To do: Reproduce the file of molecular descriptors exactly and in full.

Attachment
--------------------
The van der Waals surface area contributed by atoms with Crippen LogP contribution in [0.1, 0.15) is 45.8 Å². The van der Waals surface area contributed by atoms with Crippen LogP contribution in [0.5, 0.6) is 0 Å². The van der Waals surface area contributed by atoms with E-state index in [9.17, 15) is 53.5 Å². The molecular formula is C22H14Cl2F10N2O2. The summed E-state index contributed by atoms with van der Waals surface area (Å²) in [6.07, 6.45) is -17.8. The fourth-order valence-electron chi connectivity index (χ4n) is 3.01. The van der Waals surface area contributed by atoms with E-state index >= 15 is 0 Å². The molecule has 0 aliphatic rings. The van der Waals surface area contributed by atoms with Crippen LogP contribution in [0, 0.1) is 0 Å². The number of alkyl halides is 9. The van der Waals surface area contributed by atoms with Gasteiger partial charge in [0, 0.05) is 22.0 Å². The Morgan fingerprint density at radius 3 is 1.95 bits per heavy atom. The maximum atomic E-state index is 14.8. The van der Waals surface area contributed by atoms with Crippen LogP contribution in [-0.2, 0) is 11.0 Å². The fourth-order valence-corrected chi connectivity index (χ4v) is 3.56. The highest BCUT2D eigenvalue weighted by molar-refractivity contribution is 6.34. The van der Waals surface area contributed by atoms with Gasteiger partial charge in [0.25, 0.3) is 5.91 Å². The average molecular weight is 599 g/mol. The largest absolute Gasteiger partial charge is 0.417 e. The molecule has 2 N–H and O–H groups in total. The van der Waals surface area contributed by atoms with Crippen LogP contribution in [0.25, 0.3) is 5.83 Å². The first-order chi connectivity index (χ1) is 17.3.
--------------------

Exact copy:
The van der Waals surface area contributed by atoms with Crippen LogP contribution in [0.1, 0.15) is 45.8 Å². The van der Waals surface area contributed by atoms with Crippen LogP contribution in [0.5, 0.6) is 0 Å². The van der Waals surface area contributed by atoms with E-state index in [9.17, 15) is 53.5 Å². The molecular formula is C22H14Cl2F10N2O2. The summed E-state index contributed by atoms with van der Waals surface area (Å²) in [6.07, 6.45) is -17.8. The fourth-order valence-electron chi connectivity index (χ4n) is 3.01. The van der Waals surface area contributed by atoms with E-state index >= 15 is 0 Å². The molecule has 0 aliphatic rings. The van der Waals surface area contributed by atoms with Crippen LogP contribution in [0, 0.1) is 0 Å². The number of alkyl halides is 9. The van der Waals surface area contributed by atoms with Gasteiger partial charge in [0, 0.05) is 22.0 Å². The Morgan fingerprint density at radius 3 is 1.95 bits per heavy atom. The maximum atomic E-state index is 14.8. The van der Waals surface area contributed by atoms with Crippen LogP contribution in [-0.2, 0) is 11.0 Å². The fourth-order valence-corrected chi connectivity index (χ4v) is 3.56. The highest BCUT2D eigenvalue weighted by molar-refractivity contribution is 6.34. The van der Waals surface area contributed by atoms with Gasteiger partial charge in [0.25, 0.3) is 5.91 Å². The average molecular weight is 599 g/mol. The largest absolute Gasteiger partial charge is 0.417 e. The molecule has 2 N–H and O–H groups in total. The van der Waals surface area contributed by atoms with Crippen LogP contribution in [0.25, 0.3) is 5.83 Å². The first-order chi connectivity index (χ1) is 17.3.